Once the relaxant had taken effect we returned to the ultrasound room for the consultant to perform the ECV. The consultant was very honest with me, the chances of success were very low – it was my first pregnancy, I was 37 weeks and the baby was in a frank breech position. All of these factors made it less likely that the baby would turn.
But we gave it a go. I was tilted back on the bed and the consultant got to work, pushing and massaging me really hard while using the ultrasound to watch the position of the baby. It hurt. A lot. I can only describe it as akin to having a really hard sports massage on my stomach. I closed my eyes and concentrated on my up-breathing that I’d learnt in hypnobirthing. I stayed calm and tried to relax – telling myself that the more relaxed I was the more likely the baby would turn.
We gave it several attempts. The consultant was amazed by how calm I was and how long I was willing to put up with the pain for. And it really did hurt but I found the up-breathing really did help. The baby moved half way but for some reason wouldn’t turn all the way. The consultant suggested that it may be that something was stopping the baby, potentially a short umbilical cord (after my c-section the doctor confirmed that there was no obvious reason why R wouldn’t turn, she was clearly just being stubborn).
After the ECV I went back to the assessment ward to be monitored again. I sat for about an hour being monitored, during which time I had a chat with the consultant about my options. We agreed that I would have an unscheduled c-section, ie we would wait for labour to start rather than book a set date. As there is a slightly higher chance of vaginal breech delivery the consultant asked me to come back in for a scan the following week to measure the baby and my pelvis (R arrived two days before this appointment).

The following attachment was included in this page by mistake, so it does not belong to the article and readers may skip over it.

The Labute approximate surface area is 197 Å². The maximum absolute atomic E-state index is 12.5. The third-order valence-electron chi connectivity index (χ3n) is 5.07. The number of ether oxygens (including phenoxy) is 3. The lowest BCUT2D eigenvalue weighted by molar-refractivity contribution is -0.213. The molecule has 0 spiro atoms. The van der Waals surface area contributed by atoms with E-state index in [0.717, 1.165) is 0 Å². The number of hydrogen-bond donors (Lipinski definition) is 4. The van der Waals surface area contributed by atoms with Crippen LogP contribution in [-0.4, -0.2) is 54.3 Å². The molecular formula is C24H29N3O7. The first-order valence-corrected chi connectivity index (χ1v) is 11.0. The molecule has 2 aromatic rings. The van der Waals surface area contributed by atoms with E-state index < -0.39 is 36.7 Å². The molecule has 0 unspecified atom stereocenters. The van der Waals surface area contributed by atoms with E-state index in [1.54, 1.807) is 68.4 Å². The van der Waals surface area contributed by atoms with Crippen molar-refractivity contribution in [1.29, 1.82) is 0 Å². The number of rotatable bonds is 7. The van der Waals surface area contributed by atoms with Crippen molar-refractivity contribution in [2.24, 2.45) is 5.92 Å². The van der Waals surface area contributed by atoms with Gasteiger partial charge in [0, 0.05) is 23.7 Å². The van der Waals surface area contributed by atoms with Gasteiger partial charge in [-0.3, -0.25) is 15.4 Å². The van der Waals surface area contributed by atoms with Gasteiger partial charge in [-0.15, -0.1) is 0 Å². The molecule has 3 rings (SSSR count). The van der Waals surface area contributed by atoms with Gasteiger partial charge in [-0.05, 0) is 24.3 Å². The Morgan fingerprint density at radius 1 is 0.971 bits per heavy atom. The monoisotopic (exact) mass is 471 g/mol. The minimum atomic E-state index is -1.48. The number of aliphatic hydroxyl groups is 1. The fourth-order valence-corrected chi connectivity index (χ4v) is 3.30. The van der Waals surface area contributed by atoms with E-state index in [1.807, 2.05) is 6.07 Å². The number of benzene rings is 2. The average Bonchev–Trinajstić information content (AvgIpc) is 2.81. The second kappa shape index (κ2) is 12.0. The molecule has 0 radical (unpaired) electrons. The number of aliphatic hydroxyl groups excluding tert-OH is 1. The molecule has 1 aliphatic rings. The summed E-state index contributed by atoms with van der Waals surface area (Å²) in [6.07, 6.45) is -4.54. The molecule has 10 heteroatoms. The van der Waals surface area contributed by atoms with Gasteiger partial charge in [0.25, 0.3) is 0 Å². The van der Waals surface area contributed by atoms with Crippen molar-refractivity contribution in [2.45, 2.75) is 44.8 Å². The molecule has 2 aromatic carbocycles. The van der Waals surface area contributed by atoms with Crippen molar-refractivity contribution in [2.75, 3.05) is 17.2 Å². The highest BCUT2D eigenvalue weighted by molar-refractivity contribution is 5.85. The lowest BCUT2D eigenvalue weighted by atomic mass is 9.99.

After waiting for what felt like forever the midwife came back in to tell me that they still weren’t happy with the baby’s movements following the ECV. She suggested that I go for a break get some lunch and then come back. I hadn’t eaten at all that morning as I wasn’t allowed to eat before the ECV so my energy levels were pretty low and I was glad to get away from the ward as I was starting to worry. Luckily after a sandwich and a drink the baby’s movements picked up and they were happy for me to go home.
I remember after the ECV being upset that it hadn’t been successful, but also feeling quite resolute. This was just the way things would be. I still had hope that the baby would turn before I went into labour but I was more accepting of the possibility that I wouldn’t have a normal vaginal birth. At my next midwife appointment the student midwife who was observing said to me that perhaps this was just how my story was meant to be. I really liked that – one of the most important take aways from hypnobirthing is my body, my birth, my baby, my choice. The experience of having an ECV gave me back my choice.
By preparing for a c-section when I went for the ECV I was able to come to terms with the possibility that my baby might need to be delivered by c-section. I still wasn’t feeling hugely positive but I’d reached acceptance.
Even though the ECV was painful and caused a fair bit of worry about whether the baby was OK afterwards I would do it again if I was in the same situation. And if you are having an ECV I highly recommend using hypnobirthing breathing to shift your focus from the pain and help you to relax.